Ksh.7B for private schools as uncertainty persists over reopening


Ksh.7B for private schools as uncertainty persists over reopening
Education CS George Magoha in Kisumu on August 9, 2020. PHOTO| COURTESY

In Summary

  • The last four months have been challenging for private schools as they have been starved of their main source of income: school fees.
  • Jobless teachers have even taken up odd jobs, farming and businesses to make ends meet.
  • At Mwea Brethren School for example, the proprietor Joseph Maina has been forced to explore other income-generating activities after trying in vain to pay his teachers.

3000 private schools are set to benefit from a Ksh.7billion concessional loan from the government to support infrastructural development in readiness for schools reopening in January.

Also Read: Private schools in Kirinyaga turn to chicken farming to stay afloat

The loan is to be availed at an interest rate of between 2.5 and 3.5% will support areas like installation of ICT systems to ensure learning continues during the phased reopening of schools.

“We understand the situation that they are in and that’s why the government has provided a Ksh7 billion shillings in concessional loan for private schools,” Education CS George Magoha said.

The loan will be availed at an interest rate of between 2.5 and 3.5% and will be dependent on the absorption rate of an institution.

To ensure social distancing during learning, schools will be expected to construct extra classrooms with the availed funds.

Schools that will get the money will also be expected procure sanitary and hand-washing stations to ensure the highest levels of hygiene.

With schools expected to reopen in January, the government funds are also expected to cater for ICT infrastructure in readiness for a phased reopening.

The last four months have been challenging for private schools as they have been starved of their main source of income: school fees.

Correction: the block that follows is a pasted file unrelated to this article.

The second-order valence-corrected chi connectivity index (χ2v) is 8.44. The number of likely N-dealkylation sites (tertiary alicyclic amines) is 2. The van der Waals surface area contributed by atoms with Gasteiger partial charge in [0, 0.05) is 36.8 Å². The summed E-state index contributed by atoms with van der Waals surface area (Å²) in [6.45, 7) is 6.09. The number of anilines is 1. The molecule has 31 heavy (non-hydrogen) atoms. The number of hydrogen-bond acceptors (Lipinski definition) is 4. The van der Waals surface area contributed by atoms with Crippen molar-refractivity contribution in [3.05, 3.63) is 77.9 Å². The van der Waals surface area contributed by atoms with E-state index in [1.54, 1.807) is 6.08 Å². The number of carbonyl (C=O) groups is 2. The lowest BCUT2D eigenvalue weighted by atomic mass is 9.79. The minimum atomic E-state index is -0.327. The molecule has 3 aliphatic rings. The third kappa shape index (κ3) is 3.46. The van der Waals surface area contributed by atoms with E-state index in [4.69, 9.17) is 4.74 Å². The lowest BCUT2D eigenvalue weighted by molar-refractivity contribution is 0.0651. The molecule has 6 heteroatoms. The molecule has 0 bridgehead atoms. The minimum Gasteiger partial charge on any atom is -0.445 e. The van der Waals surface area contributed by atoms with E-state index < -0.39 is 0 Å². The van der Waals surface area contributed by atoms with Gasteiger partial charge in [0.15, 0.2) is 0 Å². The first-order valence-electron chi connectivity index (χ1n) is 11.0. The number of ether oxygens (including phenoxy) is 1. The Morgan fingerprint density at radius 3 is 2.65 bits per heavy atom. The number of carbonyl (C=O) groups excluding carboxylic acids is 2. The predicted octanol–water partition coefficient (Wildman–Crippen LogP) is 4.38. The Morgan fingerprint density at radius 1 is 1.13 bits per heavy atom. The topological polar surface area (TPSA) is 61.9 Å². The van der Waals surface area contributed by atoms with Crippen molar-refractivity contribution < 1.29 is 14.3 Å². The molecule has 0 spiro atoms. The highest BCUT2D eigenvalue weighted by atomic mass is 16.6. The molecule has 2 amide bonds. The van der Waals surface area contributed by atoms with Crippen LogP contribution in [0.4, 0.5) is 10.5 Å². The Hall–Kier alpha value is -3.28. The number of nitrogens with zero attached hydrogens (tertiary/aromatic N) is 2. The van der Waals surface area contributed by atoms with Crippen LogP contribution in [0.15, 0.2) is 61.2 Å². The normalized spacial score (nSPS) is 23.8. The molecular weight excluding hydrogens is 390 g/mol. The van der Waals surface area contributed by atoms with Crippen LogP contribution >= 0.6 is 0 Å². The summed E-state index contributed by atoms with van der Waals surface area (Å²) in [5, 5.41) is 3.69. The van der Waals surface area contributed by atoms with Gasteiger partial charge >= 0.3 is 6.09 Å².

Jobless teachers have even taken up odd jobs, farming and businesses to make ends meet.

At Mwea Brethren School for example, the proprietor Joseph Maina has been forced to explore other income-generating activities after trying in vain to pay his teachers.

“We are rearing chicken in our classrooms so that i can earn something for my family upkeep,” he told Citizen TV.

The funds from the Government are to be availed to such institutions following a request by private schools for provision of a credit facility to help them during this period.

On schools reopening dates, CS Magoha stated that plans for January are not permanent but dependent on flattening the infections curve.

“With guidance from the ministry of health if we see that the numbers have gone down then we can allow schools to open even sooner than the set date,” he said.

He added that public schools have the capacity to take learners from private schools.

“Who said that pupils must go to private schools, we have space in public schools and we can take all the students like yesterday. It is optional for parents to take their children to private schools,” the CS added.

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Story By Faizal Ahmed
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